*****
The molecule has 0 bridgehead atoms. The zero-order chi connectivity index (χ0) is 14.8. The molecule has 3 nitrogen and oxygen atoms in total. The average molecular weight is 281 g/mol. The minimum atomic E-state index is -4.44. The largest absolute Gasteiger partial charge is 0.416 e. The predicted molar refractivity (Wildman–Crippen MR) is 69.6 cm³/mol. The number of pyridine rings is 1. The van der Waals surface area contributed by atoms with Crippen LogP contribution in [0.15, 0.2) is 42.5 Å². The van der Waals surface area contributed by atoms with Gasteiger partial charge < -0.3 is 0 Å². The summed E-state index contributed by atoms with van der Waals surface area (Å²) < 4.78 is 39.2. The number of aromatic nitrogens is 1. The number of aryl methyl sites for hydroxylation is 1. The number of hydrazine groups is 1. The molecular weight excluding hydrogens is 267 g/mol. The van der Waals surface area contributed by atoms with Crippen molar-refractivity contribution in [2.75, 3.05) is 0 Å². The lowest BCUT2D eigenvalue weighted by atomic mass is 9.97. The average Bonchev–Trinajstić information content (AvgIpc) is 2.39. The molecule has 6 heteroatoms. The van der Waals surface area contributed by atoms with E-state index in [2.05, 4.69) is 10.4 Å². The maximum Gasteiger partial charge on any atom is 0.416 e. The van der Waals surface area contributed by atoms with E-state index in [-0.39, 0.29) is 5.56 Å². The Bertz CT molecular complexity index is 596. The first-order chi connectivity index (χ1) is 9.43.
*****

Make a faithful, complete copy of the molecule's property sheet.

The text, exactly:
The molecule has 0 bridgehead atoms. The zero-order chi connectivity index (χ0) is 14.8. The molecule has 3 nitrogen and oxygen atoms in total. The average molecular weight is 281 g/mol. The minimum atomic E-state index is -4.44. The largest absolute Gasteiger partial charge is 0.416 e. The predicted molar refractivity (Wildman–Crippen MR) is 69.6 cm³/mol. The number of pyridine rings is 1. The van der Waals surface area contributed by atoms with Crippen LogP contribution in [0.15, 0.2) is 42.5 Å². The van der Waals surface area contributed by atoms with Gasteiger partial charge < -0.3 is 0 Å². The summed E-state index contributed by atoms with van der Waals surface area (Å²) < 4.78 is 39.2. The number of aromatic nitrogens is 1. The number of aryl methyl sites for hydroxylation is 1. The number of hydrazine groups is 1. The molecular weight excluding hydrogens is 267 g/mol. The van der Waals surface area contributed by atoms with Crippen molar-refractivity contribution in [2.75, 3.05) is 0 Å². The lowest BCUT2D eigenvalue weighted by atomic mass is 9.97. The average Bonchev–Trinajstić information content (AvgIpc) is 2.39. The molecule has 6 heteroatoms. The van der Waals surface area contributed by atoms with E-state index in [2.05, 4.69) is 10.4 Å². The maximum Gasteiger partial charge on any atom is 0.416 e. The van der Waals surface area contributed by atoms with E-state index in [-0.39, 0.29) is 5.56 Å². The Bertz CT molecular complexity index is 596. The first-order chi connectivity index (χ1) is 9.43.